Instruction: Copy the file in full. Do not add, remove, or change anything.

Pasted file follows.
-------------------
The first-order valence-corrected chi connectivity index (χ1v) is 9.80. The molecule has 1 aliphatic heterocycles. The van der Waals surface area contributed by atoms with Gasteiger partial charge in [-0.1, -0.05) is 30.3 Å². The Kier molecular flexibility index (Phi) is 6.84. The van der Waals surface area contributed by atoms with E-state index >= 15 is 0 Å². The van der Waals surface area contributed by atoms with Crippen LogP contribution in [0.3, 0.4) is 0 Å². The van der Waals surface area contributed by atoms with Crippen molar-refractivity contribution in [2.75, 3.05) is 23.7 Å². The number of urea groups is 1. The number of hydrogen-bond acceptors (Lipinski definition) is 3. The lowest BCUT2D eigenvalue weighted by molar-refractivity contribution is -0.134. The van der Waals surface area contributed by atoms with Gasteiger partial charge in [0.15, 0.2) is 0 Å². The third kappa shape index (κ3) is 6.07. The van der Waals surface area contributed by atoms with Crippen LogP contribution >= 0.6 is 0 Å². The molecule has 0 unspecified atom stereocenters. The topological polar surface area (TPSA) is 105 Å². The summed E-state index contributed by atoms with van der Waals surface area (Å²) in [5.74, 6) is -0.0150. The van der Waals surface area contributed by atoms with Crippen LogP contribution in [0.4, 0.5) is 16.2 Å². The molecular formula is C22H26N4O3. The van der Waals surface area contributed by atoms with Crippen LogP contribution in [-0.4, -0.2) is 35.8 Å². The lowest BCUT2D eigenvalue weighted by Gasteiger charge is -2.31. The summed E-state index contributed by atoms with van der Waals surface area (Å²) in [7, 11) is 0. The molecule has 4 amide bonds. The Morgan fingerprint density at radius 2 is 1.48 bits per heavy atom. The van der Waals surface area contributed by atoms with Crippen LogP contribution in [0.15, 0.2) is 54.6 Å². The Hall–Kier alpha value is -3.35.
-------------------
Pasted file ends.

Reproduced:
The first-order valence-corrected chi connectivity index (χ1v) is 9.80. The molecule has 1 aliphatic heterocycles. The van der Waals surface area contributed by atoms with Gasteiger partial charge in [-0.1, -0.05) is 30.3 Å². The Kier molecular flexibility index (Phi) is 6.84. The van der Waals surface area contributed by atoms with E-state index >= 15 is 0 Å². The van der Waals surface area contributed by atoms with Crippen LogP contribution in [0.3, 0.4) is 0 Å². The van der Waals surface area contributed by atoms with Crippen molar-refractivity contribution in [2.75, 3.05) is 23.7 Å². The number of urea groups is 1. The number of hydrogen-bond acceptors (Lipinski definition) is 3. The lowest BCUT2D eigenvalue weighted by molar-refractivity contribution is -0.134. The van der Waals surface area contributed by atoms with Gasteiger partial charge in [0.15, 0.2) is 0 Å². The third kappa shape index (κ3) is 6.07. The van der Waals surface area contributed by atoms with Crippen LogP contribution >= 0.6 is 0 Å². The molecule has 0 unspecified atom stereocenters. The topological polar surface area (TPSA) is 105 Å². The summed E-state index contributed by atoms with van der Waals surface area (Å²) in [5.74, 6) is -0.0150. The van der Waals surface area contributed by atoms with Crippen LogP contribution in [0.4, 0.5) is 16.2 Å². The molecular formula is C22H26N4O3. The van der Waals surface area contributed by atoms with Crippen LogP contribution in [-0.4, -0.2) is 35.8 Å². The lowest BCUT2D eigenvalue weighted by Gasteiger charge is -2.31. The summed E-state index contributed by atoms with van der Waals surface area (Å²) in [7, 11) is 0. The molecule has 4 amide bonds. The Morgan fingerprint density at radius 2 is 1.48 bits per heavy atom. The van der Waals surface area contributed by atoms with Crippen LogP contribution in [0.15, 0.2) is 54.6 Å². The Hall–Kier alpha value is -3.35.